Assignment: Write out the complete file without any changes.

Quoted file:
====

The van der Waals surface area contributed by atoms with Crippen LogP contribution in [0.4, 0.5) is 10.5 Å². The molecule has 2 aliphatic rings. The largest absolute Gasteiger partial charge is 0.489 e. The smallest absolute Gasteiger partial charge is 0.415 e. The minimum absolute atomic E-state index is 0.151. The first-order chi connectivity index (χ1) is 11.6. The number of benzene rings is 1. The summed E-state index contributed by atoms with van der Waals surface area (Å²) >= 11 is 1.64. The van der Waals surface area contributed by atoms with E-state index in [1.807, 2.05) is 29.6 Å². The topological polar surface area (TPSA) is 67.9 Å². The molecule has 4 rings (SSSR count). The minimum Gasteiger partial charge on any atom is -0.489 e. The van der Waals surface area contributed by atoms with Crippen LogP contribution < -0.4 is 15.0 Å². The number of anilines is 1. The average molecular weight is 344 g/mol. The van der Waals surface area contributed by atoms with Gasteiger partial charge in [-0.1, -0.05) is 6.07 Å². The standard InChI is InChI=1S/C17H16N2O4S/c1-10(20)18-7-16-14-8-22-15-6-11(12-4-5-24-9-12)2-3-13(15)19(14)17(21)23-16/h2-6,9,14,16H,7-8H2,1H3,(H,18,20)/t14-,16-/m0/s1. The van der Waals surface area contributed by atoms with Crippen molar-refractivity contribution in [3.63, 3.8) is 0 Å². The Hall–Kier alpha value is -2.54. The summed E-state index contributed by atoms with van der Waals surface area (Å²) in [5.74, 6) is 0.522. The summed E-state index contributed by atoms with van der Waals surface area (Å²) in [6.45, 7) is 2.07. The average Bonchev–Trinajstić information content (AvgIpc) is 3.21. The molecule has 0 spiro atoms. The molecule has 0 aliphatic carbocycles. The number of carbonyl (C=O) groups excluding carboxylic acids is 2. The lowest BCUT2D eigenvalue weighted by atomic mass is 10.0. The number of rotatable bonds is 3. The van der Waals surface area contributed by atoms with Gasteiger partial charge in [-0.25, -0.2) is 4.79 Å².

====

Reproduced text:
The van der Waals surface area contributed by atoms with Crippen LogP contribution in [0.4, 0.5) is 10.5 Å². The molecule has 2 aliphatic rings. The largest absolute Gasteiger partial charge is 0.489 e. The smallest absolute Gasteiger partial charge is 0.415 e. The minimum absolute atomic E-state index is 0.151. The first-order chi connectivity index (χ1) is 11.6. The number of benzene rings is 1. The summed E-state index contributed by atoms with van der Waals surface area (Å²) >= 11 is 1.64. The van der Waals surface area contributed by atoms with E-state index in [1.807, 2.05) is 29.6 Å². The topological polar surface area (TPSA) is 67.9 Å². The molecule has 4 rings (SSSR count). The minimum Gasteiger partial charge on any atom is -0.489 e. The van der Waals surface area contributed by atoms with Crippen LogP contribution < -0.4 is 15.0 Å². The number of anilines is 1. The average molecular weight is 344 g/mol. The van der Waals surface area contributed by atoms with Gasteiger partial charge in [-0.1, -0.05) is 6.07 Å². The standard InChI is InChI=1S/C17H16N2O4S/c1-10(20)18-7-16-14-8-22-15-6-11(12-4-5-24-9-12)2-3-13(15)19(14)17(21)23-16/h2-6,9,14,16H,7-8H2,1H3,(H,18,20)/t14-,16-/m0/s1. The van der Waals surface area contributed by atoms with Crippen molar-refractivity contribution in [3.63, 3.8) is 0 Å². The Hall–Kier alpha value is -2.54. The summed E-state index contributed by atoms with van der Waals surface area (Å²) in [5.74, 6) is 0.522. The summed E-state index contributed by atoms with van der Waals surface area (Å²) in [6.45, 7) is 2.07. The average Bonchev–Trinajstić information content (AvgIpc) is 3.21. The molecule has 0 spiro atoms. The molecule has 0 aliphatic carbocycles. The number of carbonyl (C=O) groups excluding carboxylic acids is 2. The lowest BCUT2D eigenvalue weighted by atomic mass is 10.0. The number of rotatable bonds is 3. The van der Waals surface area contributed by atoms with Gasteiger partial charge in [-0.25, -0.2) is 4.79 Å².